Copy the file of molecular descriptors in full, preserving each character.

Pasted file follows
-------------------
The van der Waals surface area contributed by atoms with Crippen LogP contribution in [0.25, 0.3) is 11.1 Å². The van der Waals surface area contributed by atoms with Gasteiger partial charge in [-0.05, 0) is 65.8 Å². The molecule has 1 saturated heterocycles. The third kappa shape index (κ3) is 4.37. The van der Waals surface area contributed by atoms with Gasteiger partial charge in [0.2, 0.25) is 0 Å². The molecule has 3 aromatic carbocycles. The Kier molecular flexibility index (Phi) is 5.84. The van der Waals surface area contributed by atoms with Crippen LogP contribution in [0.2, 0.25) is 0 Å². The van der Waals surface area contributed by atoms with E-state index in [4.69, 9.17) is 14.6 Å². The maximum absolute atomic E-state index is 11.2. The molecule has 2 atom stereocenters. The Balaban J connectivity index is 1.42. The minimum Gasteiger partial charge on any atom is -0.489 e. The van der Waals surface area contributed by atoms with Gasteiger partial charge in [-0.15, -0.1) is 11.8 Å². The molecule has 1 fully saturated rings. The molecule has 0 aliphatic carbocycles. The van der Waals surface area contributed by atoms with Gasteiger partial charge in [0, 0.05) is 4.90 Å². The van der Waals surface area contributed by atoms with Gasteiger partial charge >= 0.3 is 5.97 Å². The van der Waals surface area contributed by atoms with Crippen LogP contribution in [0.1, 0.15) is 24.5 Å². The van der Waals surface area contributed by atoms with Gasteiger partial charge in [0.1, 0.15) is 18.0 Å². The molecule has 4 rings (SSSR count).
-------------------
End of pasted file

The van der Waals surface area contributed by atoms with Crippen LogP contribution in [0.25, 0.3) is 11.1 Å². The van der Waals surface area contributed by atoms with Gasteiger partial charge in [-0.05, 0) is 65.8 Å². The molecule has 1 saturated heterocycles. The third kappa shape index (κ3) is 4.37. The van der Waals surface area contributed by atoms with Gasteiger partial charge in [0.2, 0.25) is 0 Å². The molecule has 3 aromatic carbocycles. The Kier molecular flexibility index (Phi) is 5.84. The van der Waals surface area contributed by atoms with Crippen LogP contribution in [0.2, 0.25) is 0 Å². The van der Waals surface area contributed by atoms with E-state index in [4.69, 9.17) is 14.6 Å². The maximum absolute atomic E-state index is 11.2. The molecule has 2 atom stereocenters. The Balaban J connectivity index is 1.42. The minimum Gasteiger partial charge on any atom is -0.489 e. The van der Waals surface area contributed by atoms with Gasteiger partial charge in [-0.15, -0.1) is 11.8 Å². The molecule has 1 fully saturated rings. The molecule has 0 aliphatic carbocycles. The van der Waals surface area contributed by atoms with Gasteiger partial charge in [0, 0.05) is 4.90 Å². The van der Waals surface area contributed by atoms with Gasteiger partial charge >= 0.3 is 5.97 Å². The van der Waals surface area contributed by atoms with Crippen LogP contribution in [0.1, 0.15) is 24.5 Å². The van der Waals surface area contributed by atoms with Gasteiger partial charge in [0.1, 0.15) is 18.0 Å². The molecule has 4 rings (SSSR count).